by Rev. John MacIver Gage
Sometimes you don’t have to tell a different story. You just have to listen to the story you already have…
In the third year of the reign of Jehoiakim of Judah, King Nebuchadnezzar of Babylon attacked Jerusalem, captured it, and carried away the holy things of the Temple of God, which he used to decorate the temples of his own gods in Babylon.
He also carried away the brightest and best of the Jewish people, the makers and thinkers and their families, into exile in Babylon. Once there, the King commanded his vizier to choose some of the young men of Judah to decorate his palace. “They must be healthy, handsome, smart, wise, educated, and fit to serve,” he said. “Teach them to speak and write as we do, and to eat our food and drink our wine. Let us civilize them, train them for a period of three years, then show them off as officials in my court.”
Four of the young Jewish men selected were Daniel, Hananiah, Mishael, and Azariah. But in the court of the king, their Hebrew names were taken away, and they were given Babylonian names, easier to pronouce: Daniel they called Belteshazzar; Hanniah, Shadrach; Mishael, Meshach; and Azariah, Abednego.
Daniel held fast to the ways of his people, his culture, and his faith and made up his mind to keep kosher, to eat and drink only what was allowed under God’s law. He made his intentions known to the king’s vizier, who, for some reason known only to God, was friendly and kind to Daniel. But still the man told him. “This order has come from the king, and I am afraid he will have me killed if you refuse and end up looking worse than the others.”
So Daniel struck a deal with the guard set over him and his three friends. He said, “For the next ten days, give us only the vegetables and water we ask for, and when the ten days are up, compare us to the others who eat the king’s food. Then decided what to do with us.”
Sure enough, ten days later, when Daniel and his friends turned up looking healthier than those who had been served the food from the palace, the guard let them keep on eating the food of their people instead of the rich Babylonian food and wine.
God was with the four friends and inspired their intellect and their wisdom. They took advantage of the opportunities offered them to read lots of books and become well educated in the ways of the Babylonians. And Daniel found he had a talent for interpreting dreams and visions.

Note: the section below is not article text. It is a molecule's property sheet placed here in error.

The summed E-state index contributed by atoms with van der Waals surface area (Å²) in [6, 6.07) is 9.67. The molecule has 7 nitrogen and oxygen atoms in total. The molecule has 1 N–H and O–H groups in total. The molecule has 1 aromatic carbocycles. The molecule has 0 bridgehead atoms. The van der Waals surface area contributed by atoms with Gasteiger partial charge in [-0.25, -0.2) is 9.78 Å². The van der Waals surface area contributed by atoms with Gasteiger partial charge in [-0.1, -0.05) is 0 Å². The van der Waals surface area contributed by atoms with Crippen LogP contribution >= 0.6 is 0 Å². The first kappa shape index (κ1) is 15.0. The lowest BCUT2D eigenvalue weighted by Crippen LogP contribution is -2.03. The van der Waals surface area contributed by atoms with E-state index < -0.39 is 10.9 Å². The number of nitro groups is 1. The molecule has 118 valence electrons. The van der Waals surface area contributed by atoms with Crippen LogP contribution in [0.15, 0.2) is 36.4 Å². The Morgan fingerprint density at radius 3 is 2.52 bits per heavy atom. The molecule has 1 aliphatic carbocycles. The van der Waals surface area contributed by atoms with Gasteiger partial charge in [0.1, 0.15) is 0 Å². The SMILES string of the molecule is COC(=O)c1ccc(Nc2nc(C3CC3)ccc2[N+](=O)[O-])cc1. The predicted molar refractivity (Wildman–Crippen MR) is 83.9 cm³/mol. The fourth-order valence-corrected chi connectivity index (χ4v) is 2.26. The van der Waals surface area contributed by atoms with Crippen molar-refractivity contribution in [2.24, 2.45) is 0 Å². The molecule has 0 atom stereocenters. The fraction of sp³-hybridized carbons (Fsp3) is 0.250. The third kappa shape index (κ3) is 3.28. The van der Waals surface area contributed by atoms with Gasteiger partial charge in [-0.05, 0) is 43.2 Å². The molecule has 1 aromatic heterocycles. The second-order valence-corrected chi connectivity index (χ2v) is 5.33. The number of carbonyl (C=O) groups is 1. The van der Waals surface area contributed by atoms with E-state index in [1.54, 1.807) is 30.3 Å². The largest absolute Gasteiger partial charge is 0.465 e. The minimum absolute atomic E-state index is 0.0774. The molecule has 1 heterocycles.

At the end of their training, the vizier brought all the young men to be interviewed by the king, who found none so outstanding as Daniel, Hananiah, Mishael, and Azariah. He gave them positions in his court, and whenever the king asked for advice, he found their wisdom ten times more helpful than that of any of his other advisors.
In the second year of the exile in Babylon, King Nebuchadnezzar was plagued with nightmares. So he called in his advisors, counsellors, magicians, and wise ones and told them, “I am disturbed by a dream I don’t understand, and I want you to explain it.”
They all bowed low before the throne and answered, “Your Majesty—may you live forever!—we are your humble servants. Tells us your dream, and we will tell you what it means.”
But the king replied, “No. You must tell me both what I dreamed and what it means. And if you don’t, I’ll know I can’t trust you, and I will have you chopped up into little pieces and your houses torn down. But if you do, I will heap riches and honor upon you. Now tell me.
“Your Majesty—may you live forever!” they choked, “We would, gladly, if only you would tell us…”
“No. I’ve told you all that I will. And now you’re just stalling, in order to give yourselves time to make something up, hoping I’ll change my mind. But I won’t be fooled. Prove your powers. Tell me my dream.”
“But, your Majesty, what you’re asking is impossible! No king, not even the most famous and most powerful—not that anyone is more famous and more powerful than you, may you live forever!—no king has ever commanded such a thing. It can’t be done, except by the gods!”
Their response made the king so angry, he gave orders for every advisor, counsellor, magician, and wise ones in the entire kingdom to be put to death, including Daniel and his three friends.